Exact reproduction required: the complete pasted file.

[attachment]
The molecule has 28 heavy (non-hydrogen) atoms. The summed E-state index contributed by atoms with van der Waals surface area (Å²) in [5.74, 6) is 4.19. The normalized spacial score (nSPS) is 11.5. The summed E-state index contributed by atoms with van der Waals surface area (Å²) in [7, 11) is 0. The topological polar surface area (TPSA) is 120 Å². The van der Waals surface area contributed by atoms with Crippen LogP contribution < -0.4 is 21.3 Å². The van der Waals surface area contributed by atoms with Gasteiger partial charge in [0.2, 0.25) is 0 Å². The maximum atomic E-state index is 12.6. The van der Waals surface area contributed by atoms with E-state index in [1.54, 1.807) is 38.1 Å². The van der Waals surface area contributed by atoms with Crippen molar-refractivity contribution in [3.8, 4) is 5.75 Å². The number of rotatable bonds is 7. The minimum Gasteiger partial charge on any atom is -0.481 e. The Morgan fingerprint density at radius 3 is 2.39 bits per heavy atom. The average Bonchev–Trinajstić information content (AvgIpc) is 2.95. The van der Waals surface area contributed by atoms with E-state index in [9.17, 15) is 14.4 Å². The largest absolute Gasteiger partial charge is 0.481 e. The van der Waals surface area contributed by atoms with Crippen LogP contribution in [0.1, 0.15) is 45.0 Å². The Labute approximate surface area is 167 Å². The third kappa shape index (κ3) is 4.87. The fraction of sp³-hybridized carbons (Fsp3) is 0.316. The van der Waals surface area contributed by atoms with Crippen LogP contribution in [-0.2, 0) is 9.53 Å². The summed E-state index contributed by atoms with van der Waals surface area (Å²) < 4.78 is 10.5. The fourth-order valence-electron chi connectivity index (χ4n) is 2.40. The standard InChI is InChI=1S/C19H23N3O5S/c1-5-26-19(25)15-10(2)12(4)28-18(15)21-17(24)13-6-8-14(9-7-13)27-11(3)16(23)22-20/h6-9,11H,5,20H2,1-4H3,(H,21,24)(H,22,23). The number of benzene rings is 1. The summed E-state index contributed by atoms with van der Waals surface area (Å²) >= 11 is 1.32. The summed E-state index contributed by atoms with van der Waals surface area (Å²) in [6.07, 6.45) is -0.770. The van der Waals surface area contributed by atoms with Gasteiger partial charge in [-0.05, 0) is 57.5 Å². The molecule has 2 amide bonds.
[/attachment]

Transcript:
The molecule has 28 heavy (non-hydrogen) atoms. The summed E-state index contributed by atoms with van der Waals surface area (Å²) in [5.74, 6) is 4.19. The normalized spacial score (nSPS) is 11.5. The summed E-state index contributed by atoms with van der Waals surface area (Å²) in [7, 11) is 0. The topological polar surface area (TPSA) is 120 Å². The van der Waals surface area contributed by atoms with Crippen LogP contribution < -0.4 is 21.3 Å². The van der Waals surface area contributed by atoms with Gasteiger partial charge in [0.2, 0.25) is 0 Å². The maximum atomic E-state index is 12.6. The van der Waals surface area contributed by atoms with E-state index in [1.54, 1.807) is 38.1 Å². The van der Waals surface area contributed by atoms with Crippen molar-refractivity contribution in [3.8, 4) is 5.75 Å². The number of rotatable bonds is 7. The minimum Gasteiger partial charge on any atom is -0.481 e. The Morgan fingerprint density at radius 3 is 2.39 bits per heavy atom. The average Bonchev–Trinajstić information content (AvgIpc) is 2.95. The van der Waals surface area contributed by atoms with E-state index in [9.17, 15) is 14.4 Å². The largest absolute Gasteiger partial charge is 0.481 e. The van der Waals surface area contributed by atoms with Crippen LogP contribution in [0.1, 0.15) is 45.0 Å². The Labute approximate surface area is 167 Å². The third kappa shape index (κ3) is 4.87. The fraction of sp³-hybridized carbons (Fsp3) is 0.316. The van der Waals surface area contributed by atoms with Crippen LogP contribution in [-0.2, 0) is 9.53 Å². The summed E-state index contributed by atoms with van der Waals surface area (Å²) < 4.78 is 10.5. The fourth-order valence-electron chi connectivity index (χ4n) is 2.40. The standard InChI is InChI=1S/C19H23N3O5S/c1-5-26-19(25)15-10(2)12(4)28-18(15)21-17(24)13-6-8-14(9-7-13)27-11(3)16(23)22-20/h6-9,11H,5,20H2,1-4H3,(H,21,24)(H,22,23). The number of benzene rings is 1. The summed E-state index contributed by atoms with van der Waals surface area (Å²) >= 11 is 1.32. The summed E-state index contributed by atoms with van der Waals surface area (Å²) in [6.07, 6.45) is -0.770. The van der Waals surface area contributed by atoms with Gasteiger partial charge in [-0.05, 0) is 57.5 Å². The molecule has 2 amide bonds.